E.G. CANUDAS1, K.H. QUESENBERRY2, L.E. SOLLENBERGER2 and G.M. PRINE2
1Colegio de Postgraduados, Centro de Ganaderia, CRECIDATH, Apto. Postal. 421, Veracruz, Ver. 91700 Mexico
2University of Florida, Department of Agronomy, IFAS-0681, Gainesville, FL 32611 USA
Rhizoma peanut (Arachis glabrata) is a warm-season perennial forage legume adapted to well-drained soils in the subtropics and tropics. Because little seed is, produced, it is propagated by rhizomes, but information on establishment is limited. An experiment was conducted to determine the effect of herbicide application, peanut cultivar and planting rate on establishment of peanut. Herbicide treatments were, no postemergence herbicide application (Ho), application for control of broadleaf weeds only (Hb), and application for control of broadleaf and grass weeds (Hbg). Cultivars were Arbrook and Florigraze, and planting rates were 0.35, 0.7, 1.4, 2.4, and 3.8 t/ha of rhizomes.
At the end of the establishment year (1983), peanut ground cover and dry matter (DM) harvested were approximately 2 times higher for Hbg than for Ho or Hb. DM yield of broadleaf weed was less than 0.25 t/ha in Hb and Hbg but 2.8 t/ha in Ho. Grass weed yield was 3.3, 1.5, and less than 0.1 t/ha in Hb, Ho, and Hbg plots. Grass stands were probably reduced in Ho due to competition from tall-growing broadleaf weeds. Arbrook ground cover and DM harvested were higher than for Florigraze. DM harvested increased linearly for both cultivars over the range of planting rates used.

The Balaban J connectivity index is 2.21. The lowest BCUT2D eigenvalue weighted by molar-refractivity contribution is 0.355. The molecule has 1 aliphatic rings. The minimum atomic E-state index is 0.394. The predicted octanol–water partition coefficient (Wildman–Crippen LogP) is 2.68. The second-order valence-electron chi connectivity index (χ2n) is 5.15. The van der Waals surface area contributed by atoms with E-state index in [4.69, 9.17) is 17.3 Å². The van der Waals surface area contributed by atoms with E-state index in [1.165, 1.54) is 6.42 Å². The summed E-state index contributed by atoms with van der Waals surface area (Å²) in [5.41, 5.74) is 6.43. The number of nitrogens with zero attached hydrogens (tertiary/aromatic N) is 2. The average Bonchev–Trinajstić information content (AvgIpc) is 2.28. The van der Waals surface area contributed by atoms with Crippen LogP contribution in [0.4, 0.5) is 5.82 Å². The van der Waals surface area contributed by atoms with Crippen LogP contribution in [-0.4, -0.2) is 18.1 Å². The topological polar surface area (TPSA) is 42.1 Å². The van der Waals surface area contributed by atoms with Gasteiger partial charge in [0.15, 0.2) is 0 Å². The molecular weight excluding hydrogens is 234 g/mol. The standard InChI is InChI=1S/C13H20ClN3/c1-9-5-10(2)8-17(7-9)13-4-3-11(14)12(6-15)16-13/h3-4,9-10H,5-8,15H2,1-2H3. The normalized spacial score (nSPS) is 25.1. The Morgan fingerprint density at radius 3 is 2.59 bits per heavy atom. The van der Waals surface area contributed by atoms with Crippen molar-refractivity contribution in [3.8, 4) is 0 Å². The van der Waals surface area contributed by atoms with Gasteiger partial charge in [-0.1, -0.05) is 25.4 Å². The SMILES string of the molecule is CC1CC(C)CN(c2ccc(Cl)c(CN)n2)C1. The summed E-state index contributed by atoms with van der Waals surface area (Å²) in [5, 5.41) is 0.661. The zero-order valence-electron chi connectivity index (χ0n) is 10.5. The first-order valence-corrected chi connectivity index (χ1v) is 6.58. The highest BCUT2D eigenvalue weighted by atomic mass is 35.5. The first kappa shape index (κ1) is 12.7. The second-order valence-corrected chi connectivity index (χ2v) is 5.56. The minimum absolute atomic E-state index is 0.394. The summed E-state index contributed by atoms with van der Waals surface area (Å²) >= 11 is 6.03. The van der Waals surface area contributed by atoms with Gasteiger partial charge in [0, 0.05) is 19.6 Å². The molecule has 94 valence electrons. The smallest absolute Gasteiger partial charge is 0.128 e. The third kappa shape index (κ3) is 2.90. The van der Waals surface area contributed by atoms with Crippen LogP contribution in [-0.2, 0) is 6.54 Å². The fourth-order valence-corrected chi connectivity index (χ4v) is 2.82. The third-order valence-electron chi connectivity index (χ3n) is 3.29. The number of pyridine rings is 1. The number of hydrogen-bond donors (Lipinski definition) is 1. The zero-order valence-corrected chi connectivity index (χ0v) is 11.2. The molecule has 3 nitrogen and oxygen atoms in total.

In the second year, broadleaf weeds were chemically controlled on all plots, but no herbicides were used for grass control. Peanut DM yield of Hb and Hbg treatments was not different in the second year, but peanut yields in Hbg were greater than for Ho. As in 1983, peanut cover and DM harvested were higher for Arbrook than for Florigraze in 1984 at all herbicide treatments and planting rates. Peanut DM response to planting rate was quadratic in 1984 with 90% of maximum yield obtained at the 2.5 t/ha rate.